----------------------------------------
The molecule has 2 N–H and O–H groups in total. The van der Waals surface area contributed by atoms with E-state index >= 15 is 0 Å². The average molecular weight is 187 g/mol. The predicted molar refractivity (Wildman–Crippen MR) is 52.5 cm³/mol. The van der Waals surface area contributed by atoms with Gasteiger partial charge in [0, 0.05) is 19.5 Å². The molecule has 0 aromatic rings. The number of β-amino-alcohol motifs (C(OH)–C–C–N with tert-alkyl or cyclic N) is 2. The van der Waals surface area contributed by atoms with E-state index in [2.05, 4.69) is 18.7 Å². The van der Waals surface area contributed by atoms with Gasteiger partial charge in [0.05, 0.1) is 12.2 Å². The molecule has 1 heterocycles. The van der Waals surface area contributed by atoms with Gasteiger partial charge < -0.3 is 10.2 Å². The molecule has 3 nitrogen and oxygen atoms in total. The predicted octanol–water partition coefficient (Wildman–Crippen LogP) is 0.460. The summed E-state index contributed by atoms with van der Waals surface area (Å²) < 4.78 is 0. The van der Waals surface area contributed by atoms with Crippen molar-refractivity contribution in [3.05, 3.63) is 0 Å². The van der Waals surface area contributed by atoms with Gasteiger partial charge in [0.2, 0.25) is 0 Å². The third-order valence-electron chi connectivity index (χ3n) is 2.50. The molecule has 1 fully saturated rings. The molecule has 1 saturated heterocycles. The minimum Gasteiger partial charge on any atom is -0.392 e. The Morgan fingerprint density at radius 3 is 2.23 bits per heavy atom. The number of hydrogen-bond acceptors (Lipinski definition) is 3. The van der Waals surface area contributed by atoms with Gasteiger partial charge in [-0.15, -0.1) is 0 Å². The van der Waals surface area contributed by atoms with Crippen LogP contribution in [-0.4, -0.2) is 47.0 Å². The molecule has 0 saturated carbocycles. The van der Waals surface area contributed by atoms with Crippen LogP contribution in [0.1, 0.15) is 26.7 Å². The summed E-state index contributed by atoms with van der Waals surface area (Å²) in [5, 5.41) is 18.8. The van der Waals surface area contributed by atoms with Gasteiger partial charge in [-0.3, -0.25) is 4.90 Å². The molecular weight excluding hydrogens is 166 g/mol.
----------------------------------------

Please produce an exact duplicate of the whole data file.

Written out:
The molecule has 2 N–H and O–H groups in total. The van der Waals surface area contributed by atoms with E-state index >= 15 is 0 Å². The average molecular weight is 187 g/mol. The predicted molar refractivity (Wildman–Crippen MR) is 52.5 cm³/mol. The van der Waals surface area contributed by atoms with Gasteiger partial charge in [0, 0.05) is 19.5 Å². The molecule has 0 aromatic rings. The number of β-amino-alcohol motifs (C(OH)–C–C–N with tert-alkyl or cyclic N) is 2. The van der Waals surface area contributed by atoms with E-state index in [2.05, 4.69) is 18.7 Å². The van der Waals surface area contributed by atoms with Gasteiger partial charge in [0.05, 0.1) is 12.2 Å². The molecule has 1 heterocycles. The van der Waals surface area contributed by atoms with Gasteiger partial charge < -0.3 is 10.2 Å². The molecule has 3 nitrogen and oxygen atoms in total. The predicted octanol–water partition coefficient (Wildman–Crippen LogP) is 0.460. The summed E-state index contributed by atoms with van der Waals surface area (Å²) < 4.78 is 0. The van der Waals surface area contributed by atoms with Crippen molar-refractivity contribution in [3.05, 3.63) is 0 Å². The van der Waals surface area contributed by atoms with Gasteiger partial charge in [0.2, 0.25) is 0 Å². The third-order valence-electron chi connectivity index (χ3n) is 2.50. The molecule has 1 fully saturated rings. The molecule has 1 saturated heterocycles. The minimum Gasteiger partial charge on any atom is -0.392 e. The Morgan fingerprint density at radius 3 is 2.23 bits per heavy atom. The number of hydrogen-bond acceptors (Lipinski definition) is 3. The van der Waals surface area contributed by atoms with Gasteiger partial charge in [-0.15, -0.1) is 0 Å². The van der Waals surface area contributed by atoms with Crippen LogP contribution in [-0.4, -0.2) is 47.0 Å². The molecule has 0 saturated carbocycles. The van der Waals surface area contributed by atoms with Crippen LogP contribution in [0.1, 0.15) is 26.7 Å². The summed E-state index contributed by atoms with van der Waals surface area (Å²) in [5, 5.41) is 18.8. The van der Waals surface area contributed by atoms with Gasteiger partial charge in [-0.3, -0.25) is 4.90 Å². The molecular weight excluding hydrogens is 166 g/mol.